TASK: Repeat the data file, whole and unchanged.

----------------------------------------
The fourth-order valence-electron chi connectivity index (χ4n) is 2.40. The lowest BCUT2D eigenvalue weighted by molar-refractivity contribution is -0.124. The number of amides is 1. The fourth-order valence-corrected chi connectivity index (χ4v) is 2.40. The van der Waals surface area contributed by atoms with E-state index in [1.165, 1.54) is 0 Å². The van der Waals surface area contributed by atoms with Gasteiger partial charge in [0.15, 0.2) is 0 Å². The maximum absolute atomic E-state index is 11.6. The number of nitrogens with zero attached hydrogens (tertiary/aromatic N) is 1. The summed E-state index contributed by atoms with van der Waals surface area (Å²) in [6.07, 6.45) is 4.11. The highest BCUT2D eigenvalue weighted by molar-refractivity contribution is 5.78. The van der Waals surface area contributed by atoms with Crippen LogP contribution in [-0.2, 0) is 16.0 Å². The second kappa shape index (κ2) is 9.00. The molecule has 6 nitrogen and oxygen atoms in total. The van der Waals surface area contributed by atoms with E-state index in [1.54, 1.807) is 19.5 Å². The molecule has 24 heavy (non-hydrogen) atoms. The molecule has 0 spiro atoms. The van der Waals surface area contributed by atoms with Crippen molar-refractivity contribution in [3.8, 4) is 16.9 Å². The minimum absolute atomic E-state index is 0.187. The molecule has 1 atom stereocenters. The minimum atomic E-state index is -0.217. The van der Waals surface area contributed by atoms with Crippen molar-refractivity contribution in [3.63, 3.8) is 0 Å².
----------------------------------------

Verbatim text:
The fourth-order valence-electron chi connectivity index (χ4n) is 2.40. The lowest BCUT2D eigenvalue weighted by molar-refractivity contribution is -0.124. The number of amides is 1. The fourth-order valence-corrected chi connectivity index (χ4v) is 2.40. The van der Waals surface area contributed by atoms with E-state index in [1.165, 1.54) is 0 Å². The van der Waals surface area contributed by atoms with Gasteiger partial charge in [0.15, 0.2) is 0 Å². The maximum absolute atomic E-state index is 11.6. The number of nitrogens with zero attached hydrogens (tertiary/aromatic N) is 1. The summed E-state index contributed by atoms with van der Waals surface area (Å²) in [6.07, 6.45) is 4.11. The highest BCUT2D eigenvalue weighted by molar-refractivity contribution is 5.78. The van der Waals surface area contributed by atoms with Crippen LogP contribution in [-0.2, 0) is 16.0 Å². The second kappa shape index (κ2) is 9.00. The molecule has 6 nitrogen and oxygen atoms in total. The van der Waals surface area contributed by atoms with E-state index in [1.54, 1.807) is 19.5 Å². The molecule has 24 heavy (non-hydrogen) atoms. The molecule has 0 spiro atoms. The van der Waals surface area contributed by atoms with Crippen molar-refractivity contribution in [3.8, 4) is 16.9 Å². The minimum absolute atomic E-state index is 0.187. The molecule has 1 atom stereocenters. The minimum atomic E-state index is -0.217. The van der Waals surface area contributed by atoms with Crippen molar-refractivity contribution in [3.63, 3.8) is 0 Å².